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Money-saving Tips for First-time Homebuyers

Adviser CJ Miller of Sensible Money describes money-saving tips for first-time homebuyers.

by CJ Miller, CFP, RMA

 Buying a home has been a staple of the American economy for decades. That said, those that rush to buy a home too quickly may face severe financial hardship. There are several realities of homeownership that often go overlooked, especially by first-time homebuyers.

Managing Unexpected Costs

When making such a large purchase, it’s vital to account for unexpected costs. These costs often go unbudgeted for and can turn a great real estate purchase into a financial nightmare. Repairs, for instance, are commonly underestimated by homebuyers. New appliances, roof repair, plumbing leaks; The possibilities are endless and unpredictable. A good rule of thumb is to budget 3% of the home value for maintenance and repairs per year.

CJ Miller, Sensible Money

CJ Miller, CFP, RMA

Another often overlooked expense is homeowners association (HOA) fees and mortgage insurance. In addition to principal, interest, taxes and insurance (PITI), HOA fees and mortgage insurance are added to your required monthly payment. HOA fees are charged by a community to maintain common property and amenities. Mortgage Insurance will be added to your payment by your lender if you make a down payment of less than 20%. These fees can turn a modest mortgage payment into one that is unmanageable and shouldn’t be forgotten about when planning for a home purchase.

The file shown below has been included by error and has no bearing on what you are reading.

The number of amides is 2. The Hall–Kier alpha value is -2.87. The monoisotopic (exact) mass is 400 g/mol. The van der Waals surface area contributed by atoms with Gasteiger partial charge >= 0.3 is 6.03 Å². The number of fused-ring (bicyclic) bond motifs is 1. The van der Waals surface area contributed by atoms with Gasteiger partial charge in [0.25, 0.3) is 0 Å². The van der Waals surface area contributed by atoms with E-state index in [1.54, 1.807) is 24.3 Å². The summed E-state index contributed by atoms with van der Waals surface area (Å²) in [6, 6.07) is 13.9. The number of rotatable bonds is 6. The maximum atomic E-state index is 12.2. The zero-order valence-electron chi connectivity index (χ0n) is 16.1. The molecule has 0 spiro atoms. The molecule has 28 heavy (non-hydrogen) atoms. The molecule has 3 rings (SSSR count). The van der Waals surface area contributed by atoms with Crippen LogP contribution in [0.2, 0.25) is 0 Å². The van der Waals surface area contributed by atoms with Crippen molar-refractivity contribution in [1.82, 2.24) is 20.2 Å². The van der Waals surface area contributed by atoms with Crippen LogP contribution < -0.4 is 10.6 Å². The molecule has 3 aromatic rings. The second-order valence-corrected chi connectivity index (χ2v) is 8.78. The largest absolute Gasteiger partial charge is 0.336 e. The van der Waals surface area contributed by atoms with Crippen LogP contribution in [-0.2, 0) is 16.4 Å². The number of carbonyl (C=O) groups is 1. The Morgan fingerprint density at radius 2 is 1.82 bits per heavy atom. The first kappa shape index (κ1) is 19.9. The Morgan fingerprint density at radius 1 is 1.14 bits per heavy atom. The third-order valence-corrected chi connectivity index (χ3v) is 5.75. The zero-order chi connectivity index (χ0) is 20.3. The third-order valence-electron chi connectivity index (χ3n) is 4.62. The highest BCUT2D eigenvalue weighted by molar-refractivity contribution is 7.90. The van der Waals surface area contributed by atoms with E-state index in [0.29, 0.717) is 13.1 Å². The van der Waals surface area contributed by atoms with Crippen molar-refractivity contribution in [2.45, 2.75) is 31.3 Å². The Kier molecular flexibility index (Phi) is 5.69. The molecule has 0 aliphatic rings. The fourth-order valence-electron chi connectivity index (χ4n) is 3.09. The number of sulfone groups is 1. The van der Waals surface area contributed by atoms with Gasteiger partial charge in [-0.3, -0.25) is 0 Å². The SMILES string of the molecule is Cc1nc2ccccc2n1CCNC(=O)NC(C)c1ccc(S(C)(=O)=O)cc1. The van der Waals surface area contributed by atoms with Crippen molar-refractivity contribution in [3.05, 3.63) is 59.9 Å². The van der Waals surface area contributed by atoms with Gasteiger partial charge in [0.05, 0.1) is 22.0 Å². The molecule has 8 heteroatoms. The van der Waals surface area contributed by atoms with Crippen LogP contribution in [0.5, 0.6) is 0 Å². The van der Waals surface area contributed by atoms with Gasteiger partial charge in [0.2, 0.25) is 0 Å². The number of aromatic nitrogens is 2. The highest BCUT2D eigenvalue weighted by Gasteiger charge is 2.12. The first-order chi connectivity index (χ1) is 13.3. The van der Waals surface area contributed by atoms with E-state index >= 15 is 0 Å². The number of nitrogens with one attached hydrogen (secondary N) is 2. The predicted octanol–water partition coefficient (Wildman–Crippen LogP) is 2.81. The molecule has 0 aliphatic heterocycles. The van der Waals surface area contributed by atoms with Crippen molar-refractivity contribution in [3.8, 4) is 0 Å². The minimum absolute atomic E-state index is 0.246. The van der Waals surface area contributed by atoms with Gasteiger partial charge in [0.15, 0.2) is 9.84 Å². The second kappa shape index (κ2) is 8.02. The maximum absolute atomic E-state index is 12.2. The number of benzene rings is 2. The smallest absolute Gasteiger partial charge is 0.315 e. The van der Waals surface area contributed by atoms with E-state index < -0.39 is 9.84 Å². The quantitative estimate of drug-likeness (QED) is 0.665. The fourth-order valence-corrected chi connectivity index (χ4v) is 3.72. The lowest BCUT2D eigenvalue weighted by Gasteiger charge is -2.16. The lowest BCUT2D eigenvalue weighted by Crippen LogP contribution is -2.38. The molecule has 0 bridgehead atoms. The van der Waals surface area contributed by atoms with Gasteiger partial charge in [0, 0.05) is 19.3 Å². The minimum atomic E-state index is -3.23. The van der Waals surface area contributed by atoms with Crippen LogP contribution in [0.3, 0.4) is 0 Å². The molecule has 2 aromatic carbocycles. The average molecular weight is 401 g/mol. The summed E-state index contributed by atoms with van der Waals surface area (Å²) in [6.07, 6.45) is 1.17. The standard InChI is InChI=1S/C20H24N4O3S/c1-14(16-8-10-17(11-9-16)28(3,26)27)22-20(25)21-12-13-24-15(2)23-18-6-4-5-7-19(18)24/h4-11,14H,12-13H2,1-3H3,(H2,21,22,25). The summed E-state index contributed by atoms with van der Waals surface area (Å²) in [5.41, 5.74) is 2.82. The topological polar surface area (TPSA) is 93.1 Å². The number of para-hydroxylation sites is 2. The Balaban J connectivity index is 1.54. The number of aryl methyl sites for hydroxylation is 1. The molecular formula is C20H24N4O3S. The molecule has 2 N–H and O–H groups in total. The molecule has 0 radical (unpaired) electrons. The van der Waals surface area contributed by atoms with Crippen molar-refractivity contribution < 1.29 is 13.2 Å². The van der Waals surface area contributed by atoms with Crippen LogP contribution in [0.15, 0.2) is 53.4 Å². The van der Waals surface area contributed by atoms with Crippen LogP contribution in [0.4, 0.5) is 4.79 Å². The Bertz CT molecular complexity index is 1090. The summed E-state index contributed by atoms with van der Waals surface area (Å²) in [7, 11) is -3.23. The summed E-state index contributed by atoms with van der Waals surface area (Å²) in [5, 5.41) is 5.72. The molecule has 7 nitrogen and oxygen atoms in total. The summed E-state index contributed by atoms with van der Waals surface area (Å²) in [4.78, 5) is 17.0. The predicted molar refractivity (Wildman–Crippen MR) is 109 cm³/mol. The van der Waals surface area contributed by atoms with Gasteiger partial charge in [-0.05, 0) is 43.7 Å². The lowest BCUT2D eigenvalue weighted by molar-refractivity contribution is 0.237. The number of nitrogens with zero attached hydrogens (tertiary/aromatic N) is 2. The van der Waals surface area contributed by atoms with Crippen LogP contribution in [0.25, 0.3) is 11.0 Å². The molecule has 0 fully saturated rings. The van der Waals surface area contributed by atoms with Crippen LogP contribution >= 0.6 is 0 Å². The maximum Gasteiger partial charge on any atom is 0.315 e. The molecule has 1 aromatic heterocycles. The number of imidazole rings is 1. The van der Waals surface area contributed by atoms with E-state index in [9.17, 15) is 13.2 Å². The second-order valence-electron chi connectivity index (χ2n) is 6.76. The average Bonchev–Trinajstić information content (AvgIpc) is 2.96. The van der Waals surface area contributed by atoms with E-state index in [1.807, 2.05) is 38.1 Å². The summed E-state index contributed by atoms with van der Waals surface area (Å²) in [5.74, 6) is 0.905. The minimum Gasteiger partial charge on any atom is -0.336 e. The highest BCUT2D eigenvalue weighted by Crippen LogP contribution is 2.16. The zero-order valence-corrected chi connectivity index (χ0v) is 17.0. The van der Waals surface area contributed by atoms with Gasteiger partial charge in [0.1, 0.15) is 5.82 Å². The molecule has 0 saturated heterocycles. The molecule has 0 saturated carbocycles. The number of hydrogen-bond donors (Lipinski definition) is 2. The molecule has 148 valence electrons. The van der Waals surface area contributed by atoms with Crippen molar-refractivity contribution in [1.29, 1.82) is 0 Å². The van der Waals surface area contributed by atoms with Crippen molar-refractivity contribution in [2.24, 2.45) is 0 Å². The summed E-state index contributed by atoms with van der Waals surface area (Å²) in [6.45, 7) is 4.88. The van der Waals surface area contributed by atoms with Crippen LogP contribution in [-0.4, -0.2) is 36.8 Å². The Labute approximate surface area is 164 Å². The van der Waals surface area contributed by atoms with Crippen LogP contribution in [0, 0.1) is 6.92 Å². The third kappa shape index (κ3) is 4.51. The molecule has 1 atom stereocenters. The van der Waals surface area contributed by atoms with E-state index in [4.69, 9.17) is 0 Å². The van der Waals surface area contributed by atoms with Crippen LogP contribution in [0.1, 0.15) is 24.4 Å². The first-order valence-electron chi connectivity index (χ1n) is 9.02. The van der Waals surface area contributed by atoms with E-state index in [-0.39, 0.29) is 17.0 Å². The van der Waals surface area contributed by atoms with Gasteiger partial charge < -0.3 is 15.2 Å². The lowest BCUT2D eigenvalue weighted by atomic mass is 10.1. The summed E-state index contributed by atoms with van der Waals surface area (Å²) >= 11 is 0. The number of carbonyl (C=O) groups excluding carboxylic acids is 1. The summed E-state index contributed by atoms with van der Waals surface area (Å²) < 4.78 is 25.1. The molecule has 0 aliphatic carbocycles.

Tips for Saving Money During the Buying Process

There are ways that you may be able to save money during the home buying process to help offset some of the unforeseen expenses. One option is to use the seller’s realtor or hire a personal connection for a reduced fee. Most realtors charge 6%, and if you negotiate a lower fee, it will save you in the long run.

Another option to save money is to hire multiple inspectors with different specialties to examine the property before you make an offer. Even though you’ll spend more upfront hiring multiple people, any additional faults in the house identified before purchase will give you a better idea of repairs to come. In some cases, you may even be able to negotiate repairs of some of these items in advance of the purchase paid for by the seller.

When SHOULDN’T you buy a home?

Although it seems like everyone is racing to buy their first home, it certainly isn’t for everyone. You may want to reconsider making the commitment if you:

· Have unstable or variable income

· Aren’t sure where you want to live yet

· Don’t have an adequate emergency fund

· Have other outstanding liabilities or financial commitments

About the author

CJ Miller, CFP®, RMA® is a financial planner with Sensible Money in Scottsdale, Arizona. Miller is also a member of the Financial Planning Association (FPA) of Greater Phoenix Board of Directors and involved in the Active 20-30 Club.

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Your Presenter

Dana Anspach is the author of Control Your Retirement Destiny (in its second edition) and of Social Security Sense, contributes to MarketWatch, and spent eight years writing for as their MoneyOver55 expert and for as their Retirement Decisions expert. She is the founder and CEO of Sensible Money. Dana is also a CFP®, RMA®, and Kolbe Certified Consultant who began her financial planning career in 1995.